### chain.

**Chapter 5**

**Physical Implementation**

**A robot was built to demonstrate some of the basic concepts found in the simulations.**

### It confirmed that the presence of a torque and off-axis force can make a helical

**swim-ming motion. A ten node chain that formed a helix as it swam was demonstrated. The**

### chain was constructed from ten independent propeller modules. The unit used was

**a Tamiya Submarine Motor, Mini High-Speed Type (Tamiya Item Number 70185).**

**This is a self contained unit with a AAA battery motor and propeller. The units**

**were connected with pieces of 1/8 in. fiberglass rod and LEGOTM universal joints.**

**were connected with pieces of 1/8 in. fiberglass rod and LEGOTM universal joints.**

### Sealed cell pipe insulation foam was attached to each node to make it near neutrally

### buoyant. The connections between the fiberglass rod and each unit were left free

**to rotate so the chain could be tried in different configurations. Figure 5-2 shows a**

**typical configuration of the chain of nodes and Figure 5-1 shows a close up.**

**A few experiments were also done with a single node, verifying that with the**

### rudder at an angle the node would move in a helix. This verifies the torque and force

**produced by the propeller is enough to make a single node move in a helix, which**

### was also demonstrated in simulation.

### The primary distinction between this chain and what was often used in simulation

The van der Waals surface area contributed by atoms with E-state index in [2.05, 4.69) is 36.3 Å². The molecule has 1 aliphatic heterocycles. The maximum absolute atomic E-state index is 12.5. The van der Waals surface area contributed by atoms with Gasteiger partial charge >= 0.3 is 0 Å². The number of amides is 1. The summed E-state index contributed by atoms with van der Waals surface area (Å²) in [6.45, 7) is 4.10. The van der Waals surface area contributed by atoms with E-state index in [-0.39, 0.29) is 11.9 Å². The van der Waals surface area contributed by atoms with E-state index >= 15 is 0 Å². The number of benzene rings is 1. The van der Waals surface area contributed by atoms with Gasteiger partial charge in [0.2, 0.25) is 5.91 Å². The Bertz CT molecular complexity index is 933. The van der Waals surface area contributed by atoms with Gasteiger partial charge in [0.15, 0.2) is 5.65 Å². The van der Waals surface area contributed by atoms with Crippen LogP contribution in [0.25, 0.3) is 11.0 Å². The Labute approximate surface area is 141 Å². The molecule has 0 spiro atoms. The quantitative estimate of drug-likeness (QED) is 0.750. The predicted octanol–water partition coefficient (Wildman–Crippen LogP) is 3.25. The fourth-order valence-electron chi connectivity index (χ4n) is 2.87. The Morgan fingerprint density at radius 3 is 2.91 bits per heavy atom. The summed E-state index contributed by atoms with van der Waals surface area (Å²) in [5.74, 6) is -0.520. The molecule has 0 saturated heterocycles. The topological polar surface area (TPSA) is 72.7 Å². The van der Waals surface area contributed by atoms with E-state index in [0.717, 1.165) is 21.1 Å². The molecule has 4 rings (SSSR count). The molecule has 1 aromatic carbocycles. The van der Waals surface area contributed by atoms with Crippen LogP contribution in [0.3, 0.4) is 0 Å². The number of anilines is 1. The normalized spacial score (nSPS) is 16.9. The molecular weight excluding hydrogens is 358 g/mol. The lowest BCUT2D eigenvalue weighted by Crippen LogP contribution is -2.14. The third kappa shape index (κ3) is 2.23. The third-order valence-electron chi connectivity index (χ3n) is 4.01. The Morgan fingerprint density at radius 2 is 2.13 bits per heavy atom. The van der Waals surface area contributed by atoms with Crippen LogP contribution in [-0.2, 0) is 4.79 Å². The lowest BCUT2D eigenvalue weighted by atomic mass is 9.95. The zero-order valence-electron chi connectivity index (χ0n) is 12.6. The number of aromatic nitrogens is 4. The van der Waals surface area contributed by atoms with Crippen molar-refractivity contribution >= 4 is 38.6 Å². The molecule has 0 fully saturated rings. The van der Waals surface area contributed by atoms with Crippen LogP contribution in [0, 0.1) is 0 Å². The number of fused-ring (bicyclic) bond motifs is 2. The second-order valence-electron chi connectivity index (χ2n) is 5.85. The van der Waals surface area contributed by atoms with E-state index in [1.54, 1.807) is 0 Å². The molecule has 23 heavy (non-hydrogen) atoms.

### is that the propeller produces both a force and a torque, while the vortex ring from

### a salp produces only a force. Most of the simulations were done with only a force,

### although some were performed with a torque. The simulations also did not model

### gravity or buoyancy, which is the equivalent to each node being neutrally buoyant

**Figure 5-1: A single node of the BISH and its neighbors**

### and the center of mass at the same location as the center of buoyancy.

### The rudders were adjustable and experiments were performed at a few different

### angles. The only result the experiments clearly demonstrated was that when all the

### rudders are straight

**(00 **

### with respect to the long axis of each node), the chain does

### not form into a helix, but with the rudders at an angle (a few angles in the range of

**30' to 90' were tried), a helix does indeed form. Figure 5-3 shows frames from about**

### every half second of one such experiment.

### The third rotational degree of freedom was not completely fixed, because it was

### just friction fitted, and in many cases some nodes orientations changed. This was not